Irish Saint Terrier

80-100 lbs
United States
Irish Terrier
Saint Bernard

The Irish Saint Terrier is a hybrid breed who is a mixture of the Irish Terrier and the Saint Bernard. Both parent breeds are great watchdogs; they are vigilant in protecting both their family and their territory. The Irish Terrier has a reputation for not getting along with other dogs and may pass this trait along. The Saint Bernard is highly recognizable due to movies such as Beethoven, but it is important to remember that the this canine is a giant-sized breed, and, much like the lead character, has a propensity for clumsiness. While the Irish Saint Terrier will not be the exact size of the Saint Bernard, he will still be a large size dog. He is likely to be sweet, but very protective.

purpose Purpose
Companion, Watchdog
history Date of Origin
ancestry Ancestry
Irish Terrier and Saint Bernard

Irish Saint Terrier Health

Average Size
Male Irish Saint Terrier size stats
Height: 20-25 inches Weight: 90-120 lbs
Female Irish Saint Terrier size stats
Height: 20-22 inches Weight: 80-100 lbs
Major Concerns
  • Entropion
  • Gastric Torsion
  • Elbow Dysplasia
  • Allergies
  • Hip Dysplasia
Minor Concerns
  • None Known
Occasional Diagnoses
  • None Known
Occasional Tests
  • X-Rays
  • CT Scan
  • Eye Examination
  • Physical Examination

Irish Saint Terrier Breed History

The origins of the Irish Saint Terrier are not totally known. In order to understand the history of the Irish Saint Terrier, perhaps a look at his parent breeds will shed some light on the history of the hybrid breed. The Irish Terrier is likely one of the oldest of the Terrier breeds. He can trace his roots back to Scotland, and is thought to be the result of the breeding of a Black and Tan Terrier (a breed that is now extinct) and a larger wheaten-colored Terrier. In the 1880s, the Irish Terrier was one of the most popular breeds in the British Isles. It was brought to America, where the breed was recognized by the American Kennel Club in 1885. During World War I, the Irish Terrier was used as a messenger dog. Over time, the breed has decreased in popularity. The Saint Bernard is a gentle giant who was bred for the cold weather of the Alps. Experts believe that the breed was created when native dogs (to Switzerland) were interbred with Mastiff-type dogs brought to the area by Romans. The dogs were first mentioned in the records of a monastery in 1703. It is believed the dogs were watchdogs of the monastery grounds. The dog has been associated with the search and rescue of lost travellers near what is now the Saint Bernard’s pass, and this reputation has stuck with the Saint Bernard dog. He has the physical characteristics which make him ideal for harsh winters and tough rescue missions in the mountains. In fact, monastery records credit the Saint Bernard with the rescue of at least 2,000 travellers. Over time, the breed made its way to England, where, in 1833, a man named Daniel Wilson suggested that the breed be called the Saint Bernard. 1883 also saw the Saint Bernard make its way to the United States, where Plinlimmon, a Saint Bernard owned by an actor, became a top show dog. The dog became highly popular in the United States, and is still a favorite breed today.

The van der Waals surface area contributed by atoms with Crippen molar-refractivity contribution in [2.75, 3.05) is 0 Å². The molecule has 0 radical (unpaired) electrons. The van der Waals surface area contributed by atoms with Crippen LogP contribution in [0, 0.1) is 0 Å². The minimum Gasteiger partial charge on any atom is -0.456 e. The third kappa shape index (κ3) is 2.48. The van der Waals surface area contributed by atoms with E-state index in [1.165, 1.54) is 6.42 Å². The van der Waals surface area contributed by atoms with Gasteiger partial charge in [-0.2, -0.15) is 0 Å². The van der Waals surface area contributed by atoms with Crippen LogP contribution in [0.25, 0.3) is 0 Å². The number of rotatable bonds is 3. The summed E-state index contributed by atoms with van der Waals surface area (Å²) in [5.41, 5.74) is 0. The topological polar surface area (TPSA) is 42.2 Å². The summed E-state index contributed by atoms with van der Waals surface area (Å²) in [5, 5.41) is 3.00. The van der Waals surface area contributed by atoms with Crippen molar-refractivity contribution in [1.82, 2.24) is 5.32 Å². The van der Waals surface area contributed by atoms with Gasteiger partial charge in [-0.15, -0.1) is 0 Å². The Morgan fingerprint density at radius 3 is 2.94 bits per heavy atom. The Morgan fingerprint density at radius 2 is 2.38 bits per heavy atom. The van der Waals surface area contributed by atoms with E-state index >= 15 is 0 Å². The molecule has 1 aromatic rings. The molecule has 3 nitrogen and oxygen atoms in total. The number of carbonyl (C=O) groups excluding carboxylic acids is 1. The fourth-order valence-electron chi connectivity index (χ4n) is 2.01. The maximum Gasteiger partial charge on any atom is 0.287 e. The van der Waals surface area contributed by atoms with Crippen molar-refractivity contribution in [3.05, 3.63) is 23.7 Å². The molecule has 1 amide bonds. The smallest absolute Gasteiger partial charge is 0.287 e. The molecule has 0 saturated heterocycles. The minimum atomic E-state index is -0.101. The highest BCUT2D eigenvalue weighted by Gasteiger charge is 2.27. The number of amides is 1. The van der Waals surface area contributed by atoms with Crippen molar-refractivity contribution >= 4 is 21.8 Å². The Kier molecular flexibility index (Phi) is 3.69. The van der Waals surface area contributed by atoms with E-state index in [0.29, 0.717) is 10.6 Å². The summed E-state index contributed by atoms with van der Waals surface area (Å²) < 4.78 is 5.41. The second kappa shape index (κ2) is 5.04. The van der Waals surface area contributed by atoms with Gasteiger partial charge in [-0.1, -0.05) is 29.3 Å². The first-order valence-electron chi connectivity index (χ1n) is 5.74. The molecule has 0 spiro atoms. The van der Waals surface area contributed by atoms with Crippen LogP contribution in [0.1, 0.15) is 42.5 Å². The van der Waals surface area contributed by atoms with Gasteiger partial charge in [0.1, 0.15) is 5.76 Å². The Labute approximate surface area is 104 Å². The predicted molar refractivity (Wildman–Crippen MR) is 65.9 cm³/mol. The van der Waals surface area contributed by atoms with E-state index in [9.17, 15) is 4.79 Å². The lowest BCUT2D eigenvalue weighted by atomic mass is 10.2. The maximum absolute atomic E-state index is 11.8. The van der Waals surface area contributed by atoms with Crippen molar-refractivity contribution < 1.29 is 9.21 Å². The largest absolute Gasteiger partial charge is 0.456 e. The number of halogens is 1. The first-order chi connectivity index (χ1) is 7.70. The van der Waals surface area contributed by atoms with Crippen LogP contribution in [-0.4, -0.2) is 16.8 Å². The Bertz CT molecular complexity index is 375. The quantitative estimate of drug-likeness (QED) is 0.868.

Irish Saint Terrier Breed Appearance

The Irish Saint Terrier will be a large dog, and his color will be dependent upon the dominant parent breed. Most Saint Bernards are white with dark patches; however, some have more red than white in their coats, and so, the Irish Saint Terrier may have more red in his coat as well. There are two different coat types for Saint Bernards – a shorter coat that is smooth yet dense, and a longer coat that is slightly wavy. This will also determine the appearance of the Irish Saint Terrier. The Irish Terrier parent has a double coat which helps to protect them from various weather conditions. His hair is dense and wiry, yet it grows so closely together that you can’t see his skin underneath. He may be a variety of colors: red, golden red, red wheaten, or plain wheaten. Your Irish Saint Terrier should be quite unique in his appearance, all dependent upon the dominant parent breed.